Most of my wanderings through
have found their points of interest in man made things and places of historical significance. Although not totally absent from Monday’s walk through the city, they took very much a back seat to the wild places of the city (although perhaps in places carefully managed kind of wild places). Even where I’ve taken an interest in the buildings, I’ve given it a miss here – I’ll keep the wonderful ancient chimneys at Fulham palace to myself and I don’t think you’d be interested in Marks and Spencer’s on Putney High Street (even though I’m not sure what happened yesterday, I recall it being mentioned in a conversation I had with a friend in 1976 although I haven’t seen him since the 70’s) London
I started my wander by taking the tube to Wimbledon, where I promptly replaced my lost map with a pocket sized A to Z type thing with a far greater range and went to a local café to get my bearings – not as easily done as said as even with the greater range map, I’d just wandered off it. So weaving my way through urban Wimbledon my first port of call was the Buddhapadipa Thai Buddhist temple – How foolish of me not to realise that the opening hours only applied to Saturday, so the little old lady in the hall seemed a little taken aback to be face to face with a hairy Scotsman, even a respectfully unshod hairy Scotsman. Neither the less, she did show me the temple room with it’s large golden Buddha. I did think that, what with my being there when it was really closed and the monk speaking to people in the room, that it wouldn’t be a good idea to fire of a couple of dozen pictures of what was really a rather lovely room. There were large grounds for wandering in with ponds and a huge temple behind but to be quite honest I didn’t feel I should be there but if I’m ever in
Wimbledon again on a Saturday, then I’ll pop round – at the current visiting rate that should be around 2054. If you were to lead a selfless life of right thought and action etc. then a leafy suburban street in Wimbledon would be a fine place to do it.
I’d originally intended to go and have a look at the tennis courts but it was a mighty detour and I suspected a high wall would make my return for shoe leather rather low so I went for a walk on the common, which turned out to be a lovely couple of hours of wildlife moments. First of all I spotted a bird flying between the trees in a bit wood which I at first thought to be a pigeon, all be it a very silent one, but on a second look turned out to be a hawk – I’m used to seeing them out in the open, but not in woods. Then there was an unusual bird noise in a bush that I’d never heard before – a bit like those clacker balls that kids have – as I got closer it got faster – perhaps I’d become radioactive and somebody had left a Geiger counter in the bushes but just as I was nearly there it flew off and all I know about it was that it was small and very fast.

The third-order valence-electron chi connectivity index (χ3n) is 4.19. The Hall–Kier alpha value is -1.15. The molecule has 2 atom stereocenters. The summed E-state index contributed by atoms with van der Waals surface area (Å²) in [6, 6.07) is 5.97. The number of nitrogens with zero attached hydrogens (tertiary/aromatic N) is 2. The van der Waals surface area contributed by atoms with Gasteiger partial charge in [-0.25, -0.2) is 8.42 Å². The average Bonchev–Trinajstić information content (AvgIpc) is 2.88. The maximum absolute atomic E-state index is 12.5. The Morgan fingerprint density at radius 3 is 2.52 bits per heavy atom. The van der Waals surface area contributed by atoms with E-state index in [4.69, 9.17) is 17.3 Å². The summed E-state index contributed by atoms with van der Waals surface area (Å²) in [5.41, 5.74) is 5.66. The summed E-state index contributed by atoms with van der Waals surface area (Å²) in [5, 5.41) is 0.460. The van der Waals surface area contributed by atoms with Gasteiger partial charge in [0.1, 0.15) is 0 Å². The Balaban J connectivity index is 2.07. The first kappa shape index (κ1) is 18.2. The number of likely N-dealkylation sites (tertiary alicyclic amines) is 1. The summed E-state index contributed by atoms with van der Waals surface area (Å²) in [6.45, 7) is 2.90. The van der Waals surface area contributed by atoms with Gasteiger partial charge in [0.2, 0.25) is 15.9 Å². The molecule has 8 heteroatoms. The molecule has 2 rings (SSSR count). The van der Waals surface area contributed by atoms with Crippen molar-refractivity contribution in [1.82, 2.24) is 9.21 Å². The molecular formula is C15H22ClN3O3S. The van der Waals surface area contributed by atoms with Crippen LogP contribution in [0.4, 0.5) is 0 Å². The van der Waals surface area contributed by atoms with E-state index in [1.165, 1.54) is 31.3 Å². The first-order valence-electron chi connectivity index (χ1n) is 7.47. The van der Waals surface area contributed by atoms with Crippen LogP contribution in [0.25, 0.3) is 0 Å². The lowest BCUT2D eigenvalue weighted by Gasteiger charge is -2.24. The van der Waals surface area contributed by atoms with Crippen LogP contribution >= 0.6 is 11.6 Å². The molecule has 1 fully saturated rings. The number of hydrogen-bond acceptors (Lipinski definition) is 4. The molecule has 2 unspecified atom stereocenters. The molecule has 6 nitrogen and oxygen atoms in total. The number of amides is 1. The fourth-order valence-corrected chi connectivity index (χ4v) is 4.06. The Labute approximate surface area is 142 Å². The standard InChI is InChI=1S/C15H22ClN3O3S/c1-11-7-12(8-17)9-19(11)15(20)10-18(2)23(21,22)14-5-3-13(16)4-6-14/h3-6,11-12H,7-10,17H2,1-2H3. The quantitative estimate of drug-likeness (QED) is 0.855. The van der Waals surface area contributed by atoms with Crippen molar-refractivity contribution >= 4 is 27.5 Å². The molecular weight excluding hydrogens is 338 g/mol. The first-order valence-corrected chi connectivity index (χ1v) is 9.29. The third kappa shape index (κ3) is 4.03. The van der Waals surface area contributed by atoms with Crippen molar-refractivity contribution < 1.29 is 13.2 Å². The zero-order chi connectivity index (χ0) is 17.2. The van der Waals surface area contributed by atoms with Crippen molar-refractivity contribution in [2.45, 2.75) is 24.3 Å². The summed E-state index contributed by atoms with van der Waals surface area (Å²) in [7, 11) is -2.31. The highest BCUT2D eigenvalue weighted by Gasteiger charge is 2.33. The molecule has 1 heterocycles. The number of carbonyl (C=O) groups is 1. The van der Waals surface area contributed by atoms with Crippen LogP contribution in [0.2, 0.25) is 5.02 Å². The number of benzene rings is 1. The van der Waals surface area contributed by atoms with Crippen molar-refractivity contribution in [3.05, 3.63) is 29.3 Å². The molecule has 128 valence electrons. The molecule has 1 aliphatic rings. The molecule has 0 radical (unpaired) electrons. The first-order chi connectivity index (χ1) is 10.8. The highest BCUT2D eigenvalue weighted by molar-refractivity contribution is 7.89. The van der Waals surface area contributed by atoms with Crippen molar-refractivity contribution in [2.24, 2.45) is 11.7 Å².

In the middle of the common is an old windmill (also only open on Saturdays – this seems to be the in thing in Wimbledon) where Baden Powell wrote some stuff about scouting for boys, but far be it for me to comment on other people’s private lives, and next to the windmill was, much to my relief, a café where I had a cuppa and a slice of cake fashioned on bread and butter pudding (of quite extraordinary density – though not quite that of a Knockengorroch flapjack (Stephen Hawkins has written a number of books which cover these sort of things))
Just as I was leaving the common to continue my rambles through Putney and Fulham I heard the loudest cricket or grasshopper noise I’ve ever heard. But they’re elusive wee beasties, every time you stop, you can hear them all around but try to home in on one and it’s gone. I did spot a couple of butterflies instead as some compensation.
Some time later, I found myself in the grounds of Fulham palace – I was to late to get into the building itself. It has plenty woodland and lawn and an enormous walled garden, common to many large houses of yesteryear. Looking at it, it seems as if it’s only recently been paid any attention, for it is partially planted out in herby type plants and a number of fruit tree, which I imagine have been there for decades. The rest looks like it just gets a quick strim to keep it under control from time to time. Of note, just outside the garden, some years ago a tree appears to have fallen over the path. A slot has been cut in the tree for the path to pass through again and two leaves then carved into the exposed ends – the remains of the tree have since been consumed but the ivy on the ground.
After my semi wild urban adventure, which by the way also featured a flock of feral parrots in Fulham, it was a bit of a come down to be back to scabby city pigeons for the rest of the day and the occasional squirrels.